Army leaders helped the U.S. Mint unveil a World War I commemorative coin on Oct. 9 that will partially fund a national memorial honoring the 4.7 million U.S. veterans who served in that conflict.
The coin will actually be issued early next year, but its design was revealed at the Association of the U.S. Army Annual Meeting and Exposition by Acting Secretary of the Army Ryan McCarthy and Army Chief of Staff Gen. Mark Milley.
“No war should be forgotten,” McCarthy said, referring to the fact that World War I is the only major American conflict this past century which has no national memorial in the nation’s capital. “No military member’s service should be forgotten.”
Proceeds from the commemorative coin will help fund a WWI national memorial in Pershing Park, in Washington, D.C., along Pennsylvania Avenue and 14th Street, just over a block from the White House. Ground is scheduled to be broken for the memorial Nov. 9.
The design of the coin features a charging WWI “doughboy” on the front with weapon in hand and barbed wire across the bottom. The back of the coin depicts barbed wire behind a field of poppies.
“Poppies in the wire” was designed to remember the sacrifices of WWI veterans, said J.B. Johnson, director of corporate communications for the U.S. Mint. He was at AUSA to help unveil the coin design, along with Terry Hamby, chairman of the U.S. World War I Centennial Commission.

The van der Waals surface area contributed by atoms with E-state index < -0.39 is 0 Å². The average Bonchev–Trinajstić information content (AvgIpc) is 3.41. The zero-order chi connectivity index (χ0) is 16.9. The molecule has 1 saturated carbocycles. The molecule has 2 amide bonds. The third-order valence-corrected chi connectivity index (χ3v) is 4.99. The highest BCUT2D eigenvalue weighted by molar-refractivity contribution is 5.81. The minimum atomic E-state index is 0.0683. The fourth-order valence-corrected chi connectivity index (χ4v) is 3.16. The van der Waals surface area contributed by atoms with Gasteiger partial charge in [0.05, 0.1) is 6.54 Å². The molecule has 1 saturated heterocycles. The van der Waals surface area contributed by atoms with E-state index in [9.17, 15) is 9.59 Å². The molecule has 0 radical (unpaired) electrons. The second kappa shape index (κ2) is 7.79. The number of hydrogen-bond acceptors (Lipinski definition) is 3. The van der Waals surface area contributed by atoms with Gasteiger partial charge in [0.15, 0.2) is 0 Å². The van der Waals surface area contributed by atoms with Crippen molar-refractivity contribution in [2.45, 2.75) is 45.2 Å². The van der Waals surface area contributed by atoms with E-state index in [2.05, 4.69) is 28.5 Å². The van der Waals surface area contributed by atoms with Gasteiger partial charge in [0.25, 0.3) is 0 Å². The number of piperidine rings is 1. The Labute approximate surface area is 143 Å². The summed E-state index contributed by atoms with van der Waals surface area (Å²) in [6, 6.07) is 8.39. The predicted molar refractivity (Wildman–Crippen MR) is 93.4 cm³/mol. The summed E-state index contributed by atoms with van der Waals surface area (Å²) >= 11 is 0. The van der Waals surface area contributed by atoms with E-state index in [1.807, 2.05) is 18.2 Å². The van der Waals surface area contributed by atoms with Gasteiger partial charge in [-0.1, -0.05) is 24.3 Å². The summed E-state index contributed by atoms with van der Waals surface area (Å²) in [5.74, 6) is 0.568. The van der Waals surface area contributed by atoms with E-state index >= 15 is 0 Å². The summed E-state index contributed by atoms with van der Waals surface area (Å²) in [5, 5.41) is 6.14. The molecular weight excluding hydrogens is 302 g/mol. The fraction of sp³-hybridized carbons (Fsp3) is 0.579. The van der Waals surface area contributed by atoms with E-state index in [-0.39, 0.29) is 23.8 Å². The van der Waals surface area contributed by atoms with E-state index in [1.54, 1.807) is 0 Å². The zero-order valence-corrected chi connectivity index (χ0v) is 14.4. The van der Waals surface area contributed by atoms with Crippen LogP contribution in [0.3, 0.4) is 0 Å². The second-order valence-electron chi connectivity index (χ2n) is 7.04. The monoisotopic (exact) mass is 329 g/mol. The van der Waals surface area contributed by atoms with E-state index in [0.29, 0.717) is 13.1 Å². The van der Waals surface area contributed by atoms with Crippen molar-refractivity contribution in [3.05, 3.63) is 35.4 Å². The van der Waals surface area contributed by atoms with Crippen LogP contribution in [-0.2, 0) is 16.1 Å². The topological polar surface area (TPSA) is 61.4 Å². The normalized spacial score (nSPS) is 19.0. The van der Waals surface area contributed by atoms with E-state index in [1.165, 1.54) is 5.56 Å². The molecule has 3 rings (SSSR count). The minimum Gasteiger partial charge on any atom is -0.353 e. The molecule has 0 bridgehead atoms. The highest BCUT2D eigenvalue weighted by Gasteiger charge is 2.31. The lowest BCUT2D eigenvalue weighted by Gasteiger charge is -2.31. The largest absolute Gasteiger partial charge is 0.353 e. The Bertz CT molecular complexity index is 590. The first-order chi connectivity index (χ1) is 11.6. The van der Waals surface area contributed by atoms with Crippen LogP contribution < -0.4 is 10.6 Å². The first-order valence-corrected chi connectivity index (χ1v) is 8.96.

Sale of the commemorative coin “will be the first step” in memorializing the millions who fought, Hamby said. Proceeds from the coin and accompanying five-piece set of medals will not only fund the memorial, but also outreach and education about WWI conducted by the centennial commission.
The coin will be a commemorative silver dollar, but the metals used to mint it will be worth much more, officials said.
A competition helped determine the new coin’s design, with artist Leroy Transfield winning the contest. He didn’t design the coin alone, however. The U.S. Army Center of Military History ensured that the artist accurately depicted the WWI uniform and equipment of the day. Dr. Glenn Williams and Dr. Erik Villard of CMH advised the mint about appropriate images on the coin and on the accompanying set of medals.
The team wanted strong elements that would be recognized immediately as World War I and could not be mistaken for any other conflict, Villard said.
“That’s where you want things like the distinctive helmet that the doughboys wore with the wide brim,” Villard said, “or the Springfield rifle … or putties around their legs or things like that which are so iconic for World War I Soldiers.”
The CMH also provided the mint with photographs of combat action from World War I “that we thought [were] representative,” Williams said.
“The Soldiers of 100 years ago represent the Soldiers who serve today,” McCarthy said. “They left a legacy that touches us all every day.”